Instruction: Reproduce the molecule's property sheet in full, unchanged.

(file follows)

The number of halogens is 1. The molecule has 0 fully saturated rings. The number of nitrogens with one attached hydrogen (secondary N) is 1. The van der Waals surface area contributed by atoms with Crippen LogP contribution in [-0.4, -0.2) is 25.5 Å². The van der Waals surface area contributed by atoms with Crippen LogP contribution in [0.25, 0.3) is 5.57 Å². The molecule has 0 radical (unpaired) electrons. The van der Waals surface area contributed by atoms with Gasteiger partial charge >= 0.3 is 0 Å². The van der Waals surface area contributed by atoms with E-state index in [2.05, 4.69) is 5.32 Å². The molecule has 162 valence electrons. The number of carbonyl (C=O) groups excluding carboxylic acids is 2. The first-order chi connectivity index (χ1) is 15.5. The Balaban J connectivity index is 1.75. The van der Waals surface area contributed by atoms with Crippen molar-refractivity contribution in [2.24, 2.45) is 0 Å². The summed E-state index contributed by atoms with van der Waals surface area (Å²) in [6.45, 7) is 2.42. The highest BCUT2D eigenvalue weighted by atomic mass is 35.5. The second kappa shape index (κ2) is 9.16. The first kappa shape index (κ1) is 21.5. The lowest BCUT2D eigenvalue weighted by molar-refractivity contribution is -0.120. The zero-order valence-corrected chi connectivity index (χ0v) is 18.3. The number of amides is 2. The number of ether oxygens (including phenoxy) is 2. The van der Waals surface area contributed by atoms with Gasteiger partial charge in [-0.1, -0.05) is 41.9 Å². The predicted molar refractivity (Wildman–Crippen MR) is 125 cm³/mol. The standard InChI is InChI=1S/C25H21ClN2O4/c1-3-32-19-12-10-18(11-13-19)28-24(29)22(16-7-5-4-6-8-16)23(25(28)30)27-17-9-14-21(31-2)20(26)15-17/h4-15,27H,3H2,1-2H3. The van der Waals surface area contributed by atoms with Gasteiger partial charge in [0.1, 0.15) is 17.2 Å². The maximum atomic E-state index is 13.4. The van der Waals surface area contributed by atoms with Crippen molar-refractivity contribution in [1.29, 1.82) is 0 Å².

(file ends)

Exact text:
The number of halogens is 1. The molecule has 0 fully saturated rings. The number of nitrogens with one attached hydrogen (secondary N) is 1. The van der Waals surface area contributed by atoms with Crippen LogP contribution in [-0.4, -0.2) is 25.5 Å². The van der Waals surface area contributed by atoms with Crippen LogP contribution in [0.25, 0.3) is 5.57 Å². The molecule has 0 radical (unpaired) electrons. The van der Waals surface area contributed by atoms with Gasteiger partial charge >= 0.3 is 0 Å². The van der Waals surface area contributed by atoms with E-state index in [2.05, 4.69) is 5.32 Å². The molecule has 162 valence electrons. The number of carbonyl (C=O) groups excluding carboxylic acids is 2. The first-order chi connectivity index (χ1) is 15.5. The Balaban J connectivity index is 1.75. The van der Waals surface area contributed by atoms with Crippen molar-refractivity contribution in [2.24, 2.45) is 0 Å². The summed E-state index contributed by atoms with van der Waals surface area (Å²) in [6.45, 7) is 2.42. The highest BCUT2D eigenvalue weighted by atomic mass is 35.5. The second kappa shape index (κ2) is 9.16. The first kappa shape index (κ1) is 21.5. The lowest BCUT2D eigenvalue weighted by molar-refractivity contribution is -0.120. The zero-order valence-corrected chi connectivity index (χ0v) is 18.3. The number of amides is 2. The number of ether oxygens (including phenoxy) is 2. The van der Waals surface area contributed by atoms with Gasteiger partial charge in [-0.1, -0.05) is 41.9 Å². The predicted molar refractivity (Wildman–Crippen MR) is 125 cm³/mol. The standard InChI is InChI=1S/C25H21ClN2O4/c1-3-32-19-12-10-18(11-13-19)28-24(29)22(16-7-5-4-6-8-16)23(25(28)30)27-17-9-14-21(31-2)20(26)15-17/h4-15,27H,3H2,1-2H3. The van der Waals surface area contributed by atoms with Gasteiger partial charge in [0.1, 0.15) is 17.2 Å². The maximum atomic E-state index is 13.4. The van der Waals surface area contributed by atoms with Crippen molar-refractivity contribution in [1.29, 1.82) is 0 Å².